The critical segments in the code are those where a variable is only permitted a certain length, but the attacker is able to write in it and exceed that length. Or logical mistakes: they may occur when the programme verifies if a variable corresponds with a specific condition, for example less than, more than or equals zero. If the programmer forgets to read one of these conditions, an attacker might be able to use that gap for gaining access.
Once the researchers have detected programming errors, they subsequently test if those errors are security-critical. This is because not every gap has any ramifications in practice. “Sometimes the software contains programming errors,” explains Thorsten Holz, “but not all errors can be exploited by attackers.”
In their analysis, the researchers identify the conditions under which a specific segment of the code is activated. To this end, they utilise standard procedures such as symbolic execution. They feed the evaluated programme, for example a calculator app, with variables rather than specific numbers. An example: rather than five and eight, the app is given the placeholders alpha and beta as inputs. Subsequently, an algorithm calculates the values the variables have to assume in order to reach a specific point in the programme code. “The result may well be that alpha has to lie somewhere between 100 and 500, in order to arrive at the critical vulnerability in the code,” illustrates Holz.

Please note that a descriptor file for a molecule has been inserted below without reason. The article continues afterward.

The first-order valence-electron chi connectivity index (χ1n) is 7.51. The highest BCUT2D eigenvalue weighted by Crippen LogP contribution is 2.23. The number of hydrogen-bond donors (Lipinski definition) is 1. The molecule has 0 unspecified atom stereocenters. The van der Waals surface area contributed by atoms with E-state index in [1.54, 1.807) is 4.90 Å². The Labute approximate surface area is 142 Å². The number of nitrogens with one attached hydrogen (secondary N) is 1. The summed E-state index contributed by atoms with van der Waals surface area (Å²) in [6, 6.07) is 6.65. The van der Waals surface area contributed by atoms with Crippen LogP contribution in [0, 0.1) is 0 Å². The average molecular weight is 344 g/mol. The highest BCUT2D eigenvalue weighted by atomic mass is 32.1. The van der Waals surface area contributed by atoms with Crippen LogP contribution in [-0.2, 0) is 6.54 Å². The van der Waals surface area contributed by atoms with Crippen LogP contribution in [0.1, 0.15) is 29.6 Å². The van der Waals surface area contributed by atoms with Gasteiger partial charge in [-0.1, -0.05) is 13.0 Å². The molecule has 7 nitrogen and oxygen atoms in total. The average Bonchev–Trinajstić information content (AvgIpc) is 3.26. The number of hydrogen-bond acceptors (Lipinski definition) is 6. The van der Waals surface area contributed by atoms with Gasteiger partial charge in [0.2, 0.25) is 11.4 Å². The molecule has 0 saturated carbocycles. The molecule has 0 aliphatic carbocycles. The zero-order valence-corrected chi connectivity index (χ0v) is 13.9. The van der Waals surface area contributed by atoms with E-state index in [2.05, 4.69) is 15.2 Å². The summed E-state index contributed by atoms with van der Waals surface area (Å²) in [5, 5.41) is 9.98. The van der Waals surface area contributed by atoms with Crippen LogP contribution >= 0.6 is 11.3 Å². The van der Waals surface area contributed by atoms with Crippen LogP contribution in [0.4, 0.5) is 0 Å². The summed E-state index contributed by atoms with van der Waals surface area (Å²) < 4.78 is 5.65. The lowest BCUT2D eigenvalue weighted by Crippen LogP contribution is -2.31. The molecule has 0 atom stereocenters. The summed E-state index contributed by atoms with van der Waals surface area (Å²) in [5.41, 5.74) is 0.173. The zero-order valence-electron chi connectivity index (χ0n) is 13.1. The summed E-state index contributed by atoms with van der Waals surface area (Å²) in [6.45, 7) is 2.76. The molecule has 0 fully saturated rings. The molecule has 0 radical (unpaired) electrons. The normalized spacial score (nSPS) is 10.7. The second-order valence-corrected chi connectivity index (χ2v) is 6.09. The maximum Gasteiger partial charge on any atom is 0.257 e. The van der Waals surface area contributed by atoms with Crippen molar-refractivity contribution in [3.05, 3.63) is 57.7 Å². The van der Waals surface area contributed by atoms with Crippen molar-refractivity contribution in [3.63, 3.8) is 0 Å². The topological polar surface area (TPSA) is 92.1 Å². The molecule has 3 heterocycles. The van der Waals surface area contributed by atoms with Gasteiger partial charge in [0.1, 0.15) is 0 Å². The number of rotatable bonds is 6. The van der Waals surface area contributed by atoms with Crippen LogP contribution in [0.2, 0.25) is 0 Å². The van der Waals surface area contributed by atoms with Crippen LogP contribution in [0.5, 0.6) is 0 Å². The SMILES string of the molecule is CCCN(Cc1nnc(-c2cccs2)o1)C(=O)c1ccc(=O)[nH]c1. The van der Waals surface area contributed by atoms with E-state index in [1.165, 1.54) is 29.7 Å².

That means the software analysis is carried out in three steps: translating into the intermediate language, detecting programming errors, and testing under which conditions the vulnerabilities become relevant.
Closing security gaps automatically
However, Thorsten Holz would like to not only automatically detect security gaps, but also to protect users from them. Together with his team, he therefore develops methods for closing security-relevant vulnerabilities automatically. To this end, the code of the original software has to be altered.
As the analyses are performed on the intermediate language level, the researchers also implement the new security solutions into the intermediate language. For the processor to be able to execute those instructions, the command has to be translated back into its binary language.
We are currently hitting a snag in the final translation step.
“It is as if one translated a German text into English, added another passage and then translated it back into German,” elaborates Holz. “We are currently hitting a snag in the final translation step. But I am confident that our attempts will one day be crowned with success.”
Using the Internet Explorer as an example, he and his colleagues have demonstrated that the method is sound in principle. In 2015, the IT expert detected a security gap in the programme that they were able to close automatically. “We have naturally contacted the manufacturer and informed him about the vulnerabilities,” as Holz explains the standard procedure. “Microsoft has now closed those gaps with an update.”
Security gaps not always fixed immediately
However, sometimes it takes a while until security gaps are noticed and fixed by the manufacturers. This is where the methods developed by Thorsten Holz and his team are expected to help. They protect users from attacks even if security gaps had not yet been officially closed – regardless if the object in question is an Internet browser, a phone or a refrigerator.
Currently, the Bochum method is not yet fully processor-independent. But there is a lot of time to realise this goal before the project is wrapped up in 2020. In a feasibility study, the researchers have already demonstrated in what way vulnerabilities can be theoretically identified, independent of the processor architecture in the binary code. Moreover, they have successfully translated the binary code for three processor types named Intel, ARM and MIPS into the intermediate language. Other types are to follow.
9 June 2016